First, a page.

- The Washington Times - Saturday, February 9, 2008


President Bush reached his lowest approval rating in the Associated Press-Ipsos poll yesterday as only 30 percent said they like the job he is doing, including a new low in his support by Republicans.

Congress’ approval fell to 22 percent, equaling its poorest grade in the survey. Both marks dropped by four percentage points since early January.

The dour public mood seems to chiefly reflect distress over the faltering economy, which has seen job cuts, financial market slides and real estate losses stoke recession fears. Mr. Bush’s approval for handling the economy dove to 29 percent, a slide of four percentage points in a month that matches his low on that issue, with noticeable slumps among middle-income people, Southerners and city residents.

Mr. Bush and Congress have been overshadowed in recent months by a presidential campaign in which both parties’ candidates have emphasized how they would change Washington — an implicit criticism of the president and the Democrat-led Congress.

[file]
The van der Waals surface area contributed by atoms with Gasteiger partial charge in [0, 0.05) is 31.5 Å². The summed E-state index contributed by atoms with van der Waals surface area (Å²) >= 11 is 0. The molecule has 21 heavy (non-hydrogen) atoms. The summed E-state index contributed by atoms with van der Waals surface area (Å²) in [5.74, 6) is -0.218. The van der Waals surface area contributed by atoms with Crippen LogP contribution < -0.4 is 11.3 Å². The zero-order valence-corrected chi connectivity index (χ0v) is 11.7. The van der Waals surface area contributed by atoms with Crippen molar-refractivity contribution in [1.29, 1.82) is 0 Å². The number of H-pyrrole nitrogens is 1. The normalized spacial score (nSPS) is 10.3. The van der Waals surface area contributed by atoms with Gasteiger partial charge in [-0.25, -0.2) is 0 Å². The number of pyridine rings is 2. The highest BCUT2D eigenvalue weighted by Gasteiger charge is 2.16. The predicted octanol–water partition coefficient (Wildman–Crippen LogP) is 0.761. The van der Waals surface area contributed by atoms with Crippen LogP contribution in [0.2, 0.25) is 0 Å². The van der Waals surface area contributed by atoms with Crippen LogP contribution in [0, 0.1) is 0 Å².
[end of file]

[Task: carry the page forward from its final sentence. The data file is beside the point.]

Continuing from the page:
Mr. Bush’s acceptance by his own party is at bottom in the AP-Ipsos poll. Sixty-one percent of Republicans gave Mr. Bush positive reviews; his previous low was 65 percent last month. Twenty-eight percent of them expressed strong approval.

Congress hit 22 percent in October, approaching its historic low in the Gallup Poll of 18 percent reached in early 1992 during a furor over lawmakers who bounced House bank checks.

About one in five Democrats, Republicans and independents approve of Congress’ work, with less than one in 20 from each group approving strongly.

Congress usually has lower ratings than the president because it is an institution people love to criticize.

The AP-Ipsos poll was conducted Monday to Wednesday and involved telephone interviews with 1,006 adults. It had a margin of sampling error of plus or minus 3.1 percentage points.

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